• employee are stated planning guideline figures to guarantee adequate provision
      • of recreation for the population.
      • The quantitative securing of land is a fundamental principle to guarantee a
      • high quality of land use and design.
      • The open spaces are easily accessible and linked by a dense and safe network of
      • footpaths.
    • 31. Use of Open Spaces
    • 32. Use of Open Spaces … in 10 Years
      • Open spaces will be primarily geared towards general public and diverse, varied
      • use. The differing needs of the population for relaxation and recreation will be
      • met, i.e. from active and intensive use to oases of peace and calm.
      • Public interests will fundamentally come before private interests, such as
      • commercial events.
      • Specific uses can easily be reversed and adapted to changed needs, for instance
      • fashion-orientated leisure needs as short-term temporary land use.
      • Solutions will also be sought outside of the metropolitan area for designated land
      • use needs that cannot be met within the urban area.
      • Land use conflicts and the risks of overuse will be recognised at an early stage
      • and - wherever this is sensible - will be defused by participatory processes and
      • target-orientated cooperation. Coexistence and mutual acceptance will be worked
      • towards; options will also be examined in relation to the decentralisation of land
      • use by the specific provision of leisure facilities.
    • 33. Design of Open Spaces, Horticultural Heritage
    • 34. Design of Open Spaces, Heritage … in 10 Years
      • Municipal and, if possible, private open spaces will be characterised by their
      • excellent quality of contemporary design and will offer a platform for
      • art in the public domain, where this is deemed appropriate. They will be attractive
      • places for tourists to visit and will shape the image of Zurich.
      • The history and character of a location will be taken into account as part of the
      • design.
      • The cultural heritage of historical open spaces will be guaranteed - the most
      • valuable witnesses for horticultural architecture will be maintained according to
      • their needs and will be further developed in a targeted way.
      • The needs of children, the aged and the disabled will be considered equally.
    • 35. Participation and Partnership
    • 36. Participation and Partnership … in 10 Years
      • With its open and constructive conduct and approach, GSZ will be an equal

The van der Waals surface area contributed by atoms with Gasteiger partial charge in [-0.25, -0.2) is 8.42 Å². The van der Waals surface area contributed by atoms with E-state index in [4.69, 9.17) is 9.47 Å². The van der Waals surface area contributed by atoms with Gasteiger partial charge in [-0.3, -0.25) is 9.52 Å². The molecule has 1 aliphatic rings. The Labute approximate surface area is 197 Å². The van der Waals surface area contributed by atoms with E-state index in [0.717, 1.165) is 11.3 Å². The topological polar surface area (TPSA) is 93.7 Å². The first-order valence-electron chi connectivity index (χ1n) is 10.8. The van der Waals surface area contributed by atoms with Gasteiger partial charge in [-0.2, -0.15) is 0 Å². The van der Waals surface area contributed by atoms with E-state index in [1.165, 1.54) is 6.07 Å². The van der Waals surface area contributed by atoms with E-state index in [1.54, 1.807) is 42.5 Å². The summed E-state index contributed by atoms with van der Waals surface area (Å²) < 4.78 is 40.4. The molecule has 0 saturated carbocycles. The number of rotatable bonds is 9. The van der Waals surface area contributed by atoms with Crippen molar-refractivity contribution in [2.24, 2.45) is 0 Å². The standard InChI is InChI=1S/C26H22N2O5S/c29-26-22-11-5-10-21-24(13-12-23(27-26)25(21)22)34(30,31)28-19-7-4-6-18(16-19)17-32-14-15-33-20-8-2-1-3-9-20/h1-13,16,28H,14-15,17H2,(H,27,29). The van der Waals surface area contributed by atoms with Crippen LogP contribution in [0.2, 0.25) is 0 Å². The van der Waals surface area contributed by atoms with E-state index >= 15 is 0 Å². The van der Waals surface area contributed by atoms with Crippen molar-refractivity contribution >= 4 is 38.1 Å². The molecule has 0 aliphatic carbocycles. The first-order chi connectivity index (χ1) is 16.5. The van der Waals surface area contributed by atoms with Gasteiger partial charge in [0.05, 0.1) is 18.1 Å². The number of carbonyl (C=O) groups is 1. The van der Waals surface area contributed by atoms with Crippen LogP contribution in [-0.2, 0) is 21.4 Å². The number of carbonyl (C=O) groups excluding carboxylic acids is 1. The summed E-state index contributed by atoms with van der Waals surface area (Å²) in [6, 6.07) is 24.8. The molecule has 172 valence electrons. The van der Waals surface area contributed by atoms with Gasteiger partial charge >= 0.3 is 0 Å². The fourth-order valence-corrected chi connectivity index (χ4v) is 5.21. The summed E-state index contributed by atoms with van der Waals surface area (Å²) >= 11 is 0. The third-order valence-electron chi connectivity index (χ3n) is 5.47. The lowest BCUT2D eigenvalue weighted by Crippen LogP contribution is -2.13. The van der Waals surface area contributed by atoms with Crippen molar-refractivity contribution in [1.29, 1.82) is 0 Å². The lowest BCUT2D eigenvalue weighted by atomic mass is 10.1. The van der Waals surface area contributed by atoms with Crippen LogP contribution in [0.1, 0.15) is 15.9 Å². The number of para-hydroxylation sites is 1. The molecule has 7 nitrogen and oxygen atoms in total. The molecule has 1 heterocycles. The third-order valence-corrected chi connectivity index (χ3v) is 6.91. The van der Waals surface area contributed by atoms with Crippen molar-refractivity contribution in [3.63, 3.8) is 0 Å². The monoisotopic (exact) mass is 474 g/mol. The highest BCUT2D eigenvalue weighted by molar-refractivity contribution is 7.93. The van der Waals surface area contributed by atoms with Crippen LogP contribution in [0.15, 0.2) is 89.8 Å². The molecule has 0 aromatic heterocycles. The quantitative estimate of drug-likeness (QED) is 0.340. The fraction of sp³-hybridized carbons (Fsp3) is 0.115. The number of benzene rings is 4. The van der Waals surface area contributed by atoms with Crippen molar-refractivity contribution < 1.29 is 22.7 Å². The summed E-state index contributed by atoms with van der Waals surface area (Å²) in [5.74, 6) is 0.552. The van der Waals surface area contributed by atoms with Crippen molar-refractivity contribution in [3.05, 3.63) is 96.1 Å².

• planning partner in all relevant urban development processes and in the planning
      • of the conurbation of Zurich.
      • Open spaces will be developed to meet needs and will be broad-based by
      • involving those affected in the planning process.
      • Cooperation with planners, for instance associations and societies, will be diverse
      • and mutual interests and benefits for both sides will be the prerequisites.
      • Our green efforts will be directed primarily towards the residential and working
      • population and towards visitors to the city.
    • 37. Environmental Education
    • 38. Environmental Education
      • Objectives for
      • Green Knowledge
      • Nature Schools
      • The Succulent Plant Collection
      • Nature Experience Park
      • Production and Maintenance in Harmony with Nature
    • 39. Environmental Education … in 10 Years
      • The "Green Knowledge" programme actively disseminates contemporary
      • education on sustainability, makes the population aware of biodiversity, health
      • and the management of green spaces in harmony with nature and production and,
      • in doing so, it appeals to all age groups.
      • GSZ focuses on Nature Schools, the Botanical Garden, the Succulent Plant
      • Collection, the Zurich Wilderness Park and on farms.
    • 40.
      • Ten strategic priorities for a sustainable environmental outcome:
      The Future of Grün Stadt Zurich
      • Quality of life
      • Biodiversity
      • Green Knowledge
      • Influence on external land
      • Conservation of soil fertility
    • 41.
      • Ten strategic priorities for a sustainable environmental outcome:
      The Future of the City of Zurich
      • Adequate and varied recreational space
      • Social responsibility
      • Communication and participation
      • Integral planning
      • Outcome-orientated action
    • 42. What is more: This comprehensive environmental approach costs the citizens of Zurich only 53 centimes per day!
    • 43. “ Zurich blossoms where we are working – we create quality of life.” Grün Stadt Zürich
    • 44.
      • Thank you for your Attention!